Senator Elizabeth Warren has long made clear that she's no fan of Big Tech, and her latest legislation proves it. She and House Representative Mondaire Jones have introduced legislation in their respective congressional chambers that would effectively ban large technology mergers. The Prohibiting Anticompetitive Mergers Act (PAMA) would make it illegal to pursue "prohibited mergers," including those worth more than $5 billion or which provide market shares beyond 25 percent for employers and 33 percent for sellers.
The bills would also give antitrust regulators more power to halt and review mergers. They would have authority to reject mergers outright, without requiring court orders. They would likewise bar mergers from companies with track records of antitrust violations or other instances of "corporate crime" in the past decade. Officials would have to gauge the impact of these acquisition on labor forces, and wouldn't be allowed to negotiate with the companies to secure "remedies" for clearing mergers.
Crucially, PAMA would formalize procedures for reviewing past mergers and breaking up "harmful deals" that allegedly hurt competition. The Federal Trade Commission has signalled a willingness to split up tech giants like Meta despite approving mergers years earlier. PAMA might make it easier to unwind those acquisitions and force brands like Instagram and WhatsApp to operate as separate businesses.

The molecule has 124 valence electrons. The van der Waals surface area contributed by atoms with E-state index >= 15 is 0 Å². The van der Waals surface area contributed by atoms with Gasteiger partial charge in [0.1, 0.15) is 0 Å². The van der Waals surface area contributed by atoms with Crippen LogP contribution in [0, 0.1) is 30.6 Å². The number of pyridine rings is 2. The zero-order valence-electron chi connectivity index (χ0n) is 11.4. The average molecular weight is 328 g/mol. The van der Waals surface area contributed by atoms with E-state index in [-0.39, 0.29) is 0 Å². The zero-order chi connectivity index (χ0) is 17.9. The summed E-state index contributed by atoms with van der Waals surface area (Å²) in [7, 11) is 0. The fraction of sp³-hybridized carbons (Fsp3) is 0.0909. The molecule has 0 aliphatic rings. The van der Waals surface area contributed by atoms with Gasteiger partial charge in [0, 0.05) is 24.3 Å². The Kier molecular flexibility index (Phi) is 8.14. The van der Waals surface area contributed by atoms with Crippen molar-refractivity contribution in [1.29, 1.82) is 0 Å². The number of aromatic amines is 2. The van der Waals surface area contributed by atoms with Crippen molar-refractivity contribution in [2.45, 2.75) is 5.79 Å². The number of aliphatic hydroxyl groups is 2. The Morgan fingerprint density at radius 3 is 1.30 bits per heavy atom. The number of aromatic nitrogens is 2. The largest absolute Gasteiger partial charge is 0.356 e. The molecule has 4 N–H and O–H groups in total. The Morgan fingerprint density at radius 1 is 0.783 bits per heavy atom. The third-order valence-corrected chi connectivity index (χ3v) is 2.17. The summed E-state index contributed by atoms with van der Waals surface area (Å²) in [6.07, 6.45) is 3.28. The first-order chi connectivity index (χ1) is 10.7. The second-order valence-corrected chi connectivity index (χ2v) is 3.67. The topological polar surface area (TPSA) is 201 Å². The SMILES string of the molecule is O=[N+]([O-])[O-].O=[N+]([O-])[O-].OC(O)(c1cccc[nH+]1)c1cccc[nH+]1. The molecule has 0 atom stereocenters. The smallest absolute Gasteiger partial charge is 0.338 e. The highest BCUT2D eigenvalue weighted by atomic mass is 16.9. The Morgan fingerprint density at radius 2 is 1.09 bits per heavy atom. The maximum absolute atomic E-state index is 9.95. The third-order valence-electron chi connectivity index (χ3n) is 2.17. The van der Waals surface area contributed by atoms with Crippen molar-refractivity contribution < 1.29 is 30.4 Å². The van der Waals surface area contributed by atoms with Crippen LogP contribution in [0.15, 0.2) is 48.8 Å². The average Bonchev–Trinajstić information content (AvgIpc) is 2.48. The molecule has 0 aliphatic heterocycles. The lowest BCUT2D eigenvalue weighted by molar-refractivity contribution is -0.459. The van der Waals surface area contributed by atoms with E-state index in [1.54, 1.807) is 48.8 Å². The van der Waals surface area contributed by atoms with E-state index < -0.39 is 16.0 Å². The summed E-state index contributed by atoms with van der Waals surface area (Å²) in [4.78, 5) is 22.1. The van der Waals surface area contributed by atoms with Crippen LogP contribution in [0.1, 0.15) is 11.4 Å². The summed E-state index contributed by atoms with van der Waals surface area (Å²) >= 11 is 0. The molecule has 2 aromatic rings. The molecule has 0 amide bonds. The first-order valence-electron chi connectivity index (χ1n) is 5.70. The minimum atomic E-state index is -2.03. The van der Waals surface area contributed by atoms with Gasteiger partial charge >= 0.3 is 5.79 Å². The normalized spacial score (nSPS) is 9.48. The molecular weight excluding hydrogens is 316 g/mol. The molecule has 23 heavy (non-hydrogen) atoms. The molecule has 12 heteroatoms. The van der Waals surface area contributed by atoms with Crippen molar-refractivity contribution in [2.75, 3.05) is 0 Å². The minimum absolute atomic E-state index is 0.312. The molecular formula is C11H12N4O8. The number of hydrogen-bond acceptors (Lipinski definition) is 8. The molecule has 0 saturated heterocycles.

The act isn't strictly focused on tech, but Warren made clear that industry was a target. She cautioned the FTC on Amazon's proposed buyout of MGM Studios, and challenged Lockheed Martin's since-abandoned attempt to buy Aerojet Rocketdyne.
If it becomes law, PAMA would ban the Amazon-MGM union (worth over $8.4 billion), Microsoft's Activision deal ($68.7 billion) and relatively modest acquisitions like Google's planned buyout of Mandiant ($5.4 billion). Tech firms would largely have to focus on acquiring 'small' companies, and would largely have to forego deals meant to expand market share or otherwise cement dominance in a given market.
However, there are obstacles that might prevent PAMA from reaching President Biden's desk. Both the Senate and House bills have no Republican cosponsors — they're either Democrats or left-leaning independents like Senator Bernie Sanders. That's enough to clear the House, but the Senate bill could fail if it doesn't obtain total support from sitting Democrats. As such, this may represent more of a declaration of Democrats' intentions than a fundamental change in regulatory policies.